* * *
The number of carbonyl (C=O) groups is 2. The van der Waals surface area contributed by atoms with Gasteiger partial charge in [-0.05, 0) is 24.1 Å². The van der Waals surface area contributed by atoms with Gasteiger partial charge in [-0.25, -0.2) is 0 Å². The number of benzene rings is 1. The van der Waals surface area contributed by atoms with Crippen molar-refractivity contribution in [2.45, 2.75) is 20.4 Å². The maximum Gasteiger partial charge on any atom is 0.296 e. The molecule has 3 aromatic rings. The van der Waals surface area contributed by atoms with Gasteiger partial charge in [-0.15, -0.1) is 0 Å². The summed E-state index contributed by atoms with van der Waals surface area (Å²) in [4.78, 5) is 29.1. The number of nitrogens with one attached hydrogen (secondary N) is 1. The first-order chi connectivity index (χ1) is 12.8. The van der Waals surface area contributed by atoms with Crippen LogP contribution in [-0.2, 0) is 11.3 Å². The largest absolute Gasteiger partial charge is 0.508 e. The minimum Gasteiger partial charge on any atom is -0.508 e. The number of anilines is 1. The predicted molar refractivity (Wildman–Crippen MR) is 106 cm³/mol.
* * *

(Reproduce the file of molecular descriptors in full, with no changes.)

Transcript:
The number of carbonyl (C=O) groups is 2. The van der Waals surface area contributed by atoms with Gasteiger partial charge in [-0.05, 0) is 24.1 Å². The van der Waals surface area contributed by atoms with Gasteiger partial charge in [-0.25, -0.2) is 0 Å². The number of benzene rings is 1. The van der Waals surface area contributed by atoms with Crippen molar-refractivity contribution in [2.45, 2.75) is 20.4 Å². The maximum Gasteiger partial charge on any atom is 0.296 e. The molecule has 3 aromatic rings. The van der Waals surface area contributed by atoms with Gasteiger partial charge in [-0.15, -0.1) is 0 Å². The summed E-state index contributed by atoms with van der Waals surface area (Å²) in [4.78, 5) is 29.1. The number of nitrogens with one attached hydrogen (secondary N) is 1. The first-order chi connectivity index (χ1) is 12.8. The van der Waals surface area contributed by atoms with Crippen LogP contribution in [-0.2, 0) is 11.3 Å². The largest absolute Gasteiger partial charge is 0.508 e. The minimum Gasteiger partial charge on any atom is -0.508 e. The number of anilines is 1. The predicted molar refractivity (Wildman–Crippen MR) is 106 cm³/mol.